Farmers Must Not be Penalised for Late Submission of ACRES Scorecards

IFA Rural Development Chair Michael Biggins has strongly rejected the suggestion that penalties would be imposed on farmers as a result of planners not submitting their ACRES scorecards on time.

During a recent Farm Advisor Training webinar, officials from the Department of Agriculture outlined significant penalties relating to farmer payments under ACRES, including parcels being removed from the scheme where scorecards completed by planners were not submitted on time.

“We understand the huge pressure some advisors are facing because of the interest in ACRES, but it is unacceptable that farmers would be penalised if planners don’t have the capacity to score the farmland. Farmers are paying planners to score their land as part of the scheme. If it is not delivered within the Department timeframe, farmers should not take the hit,” he said.

Similar penalties are also in place for farmers across the eight Co-Operation areas, where scoring is mandatory on farmland.

IFA Hill Farming Chair Cáillin Conneely said for farmers in the Cooperation Areas, these penalties are extremely severe.

“The results-based score makes up a substantial portion of their overall ACRES payment.  Not only would a late scorecard submission incur a payment penalty, but it is also proposed to exclude farmers from applying for landscape actions in the relevant year. It is completely counterproductive to what the scheme is trying to achieve,” he said.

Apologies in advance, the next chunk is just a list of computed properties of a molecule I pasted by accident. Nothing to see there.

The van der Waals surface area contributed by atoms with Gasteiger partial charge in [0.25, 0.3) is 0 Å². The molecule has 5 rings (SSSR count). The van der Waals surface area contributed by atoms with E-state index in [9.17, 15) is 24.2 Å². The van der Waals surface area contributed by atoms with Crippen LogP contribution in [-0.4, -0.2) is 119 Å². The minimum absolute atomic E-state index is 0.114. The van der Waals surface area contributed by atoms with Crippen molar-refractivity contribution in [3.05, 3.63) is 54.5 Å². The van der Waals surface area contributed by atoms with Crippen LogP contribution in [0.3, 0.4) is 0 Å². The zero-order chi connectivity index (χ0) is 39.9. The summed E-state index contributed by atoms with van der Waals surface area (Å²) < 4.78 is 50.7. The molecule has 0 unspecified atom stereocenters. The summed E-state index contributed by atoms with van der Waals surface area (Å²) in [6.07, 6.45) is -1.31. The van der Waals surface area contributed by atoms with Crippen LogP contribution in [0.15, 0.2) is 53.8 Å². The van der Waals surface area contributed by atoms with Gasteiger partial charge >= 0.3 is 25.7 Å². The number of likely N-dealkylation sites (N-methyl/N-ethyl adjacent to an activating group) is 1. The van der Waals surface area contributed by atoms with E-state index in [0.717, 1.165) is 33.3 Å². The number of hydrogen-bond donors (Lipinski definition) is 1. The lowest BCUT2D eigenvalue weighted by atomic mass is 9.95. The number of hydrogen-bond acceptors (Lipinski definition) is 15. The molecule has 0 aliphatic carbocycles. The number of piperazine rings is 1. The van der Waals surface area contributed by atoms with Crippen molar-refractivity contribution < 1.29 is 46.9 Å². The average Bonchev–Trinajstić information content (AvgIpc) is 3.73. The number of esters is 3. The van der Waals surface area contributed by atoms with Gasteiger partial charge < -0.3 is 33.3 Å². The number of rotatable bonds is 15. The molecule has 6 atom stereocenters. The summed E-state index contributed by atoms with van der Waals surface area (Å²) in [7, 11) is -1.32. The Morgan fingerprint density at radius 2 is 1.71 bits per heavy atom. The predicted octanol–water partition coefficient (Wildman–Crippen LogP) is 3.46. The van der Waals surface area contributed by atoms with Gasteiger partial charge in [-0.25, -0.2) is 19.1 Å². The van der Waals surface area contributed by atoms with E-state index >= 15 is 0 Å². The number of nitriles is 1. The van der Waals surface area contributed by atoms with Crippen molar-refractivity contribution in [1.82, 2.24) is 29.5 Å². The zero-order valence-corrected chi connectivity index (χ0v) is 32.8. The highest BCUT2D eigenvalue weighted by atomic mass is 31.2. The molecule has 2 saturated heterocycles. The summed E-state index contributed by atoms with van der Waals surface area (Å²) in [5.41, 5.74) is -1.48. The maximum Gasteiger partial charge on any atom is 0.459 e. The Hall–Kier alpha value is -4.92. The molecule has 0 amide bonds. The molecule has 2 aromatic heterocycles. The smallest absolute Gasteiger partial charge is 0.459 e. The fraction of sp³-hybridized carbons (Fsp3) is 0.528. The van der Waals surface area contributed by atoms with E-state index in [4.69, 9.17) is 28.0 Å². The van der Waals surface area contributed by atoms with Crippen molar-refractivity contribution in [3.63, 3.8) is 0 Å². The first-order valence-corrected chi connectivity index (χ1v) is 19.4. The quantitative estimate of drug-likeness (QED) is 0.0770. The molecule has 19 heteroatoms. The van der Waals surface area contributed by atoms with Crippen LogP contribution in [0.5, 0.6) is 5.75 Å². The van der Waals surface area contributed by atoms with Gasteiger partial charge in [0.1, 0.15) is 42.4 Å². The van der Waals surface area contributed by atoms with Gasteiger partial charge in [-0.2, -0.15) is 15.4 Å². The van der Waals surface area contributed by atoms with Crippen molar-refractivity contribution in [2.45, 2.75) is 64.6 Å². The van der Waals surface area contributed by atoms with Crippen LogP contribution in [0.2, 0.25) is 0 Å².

“On one hand, the Minister wants farmers to adopt this new results-based approach to environmental scheme payments. But on the other, he is happy to penalise them and exclude them from other scheme measures if their planner doesn’t keep their side of the bargain. It absolutely beggars’ belief that the Minister and his officials can stand over this,” Michael Biggins said.

“I’m calling on Minister McConalogue and his officials to scrap these proposed penalties on farmers for late scorecard submission. There needs to be some flexibilities and innovative solutions found. It is outrageous to enforce a rule that will punish farmers and cut their payment due to the fault of a third party. Farmers cannot be the scapegoat for the Department’s shortcomings,” Michael Biggins concluded.

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